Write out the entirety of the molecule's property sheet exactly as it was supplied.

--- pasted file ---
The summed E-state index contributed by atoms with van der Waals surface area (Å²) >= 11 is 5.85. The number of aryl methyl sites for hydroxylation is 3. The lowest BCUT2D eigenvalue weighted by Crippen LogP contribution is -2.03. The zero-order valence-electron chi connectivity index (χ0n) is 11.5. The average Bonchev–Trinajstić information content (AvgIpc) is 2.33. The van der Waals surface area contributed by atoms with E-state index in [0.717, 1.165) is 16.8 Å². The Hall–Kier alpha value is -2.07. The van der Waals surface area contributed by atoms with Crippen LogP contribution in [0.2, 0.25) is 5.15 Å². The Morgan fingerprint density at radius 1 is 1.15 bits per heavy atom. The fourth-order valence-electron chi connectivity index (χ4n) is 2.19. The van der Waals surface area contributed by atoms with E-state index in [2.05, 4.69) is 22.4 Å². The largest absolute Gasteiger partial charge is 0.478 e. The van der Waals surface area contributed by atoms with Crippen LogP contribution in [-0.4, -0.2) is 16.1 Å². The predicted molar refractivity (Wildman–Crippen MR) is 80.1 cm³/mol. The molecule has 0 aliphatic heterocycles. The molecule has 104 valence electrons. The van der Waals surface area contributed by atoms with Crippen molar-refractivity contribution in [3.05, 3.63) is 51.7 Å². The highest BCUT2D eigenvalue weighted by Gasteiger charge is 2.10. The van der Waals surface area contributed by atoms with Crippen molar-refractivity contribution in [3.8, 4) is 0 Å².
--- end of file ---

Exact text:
The summed E-state index contributed by atoms with van der Waals surface area (Å²) >= 11 is 5.85. The number of aryl methyl sites for hydroxylation is 3. The lowest BCUT2D eigenvalue weighted by Crippen LogP contribution is -2.03. The zero-order valence-electron chi connectivity index (χ0n) is 11.5. The average Bonchev–Trinajstić information content (AvgIpc) is 2.33. The van der Waals surface area contributed by atoms with E-state index in [0.717, 1.165) is 16.8 Å². The Hall–Kier alpha value is -2.07. The van der Waals surface area contributed by atoms with Crippen LogP contribution in [0.2, 0.25) is 5.15 Å². The Morgan fingerprint density at radius 1 is 1.15 bits per heavy atom. The fourth-order valence-electron chi connectivity index (χ4n) is 2.19. The van der Waals surface area contributed by atoms with E-state index in [2.05, 4.69) is 22.4 Å². The largest absolute Gasteiger partial charge is 0.478 e. The van der Waals surface area contributed by atoms with Crippen LogP contribution in [-0.4, -0.2) is 16.1 Å². The predicted molar refractivity (Wildman–Crippen MR) is 80.1 cm³/mol. The molecule has 0 aliphatic heterocycles. The molecule has 104 valence electrons. The van der Waals surface area contributed by atoms with Crippen molar-refractivity contribution in [3.05, 3.63) is 51.7 Å². The highest BCUT2D eigenvalue weighted by Gasteiger charge is 2.10. The van der Waals surface area contributed by atoms with Crippen molar-refractivity contribution in [3.8, 4) is 0 Å².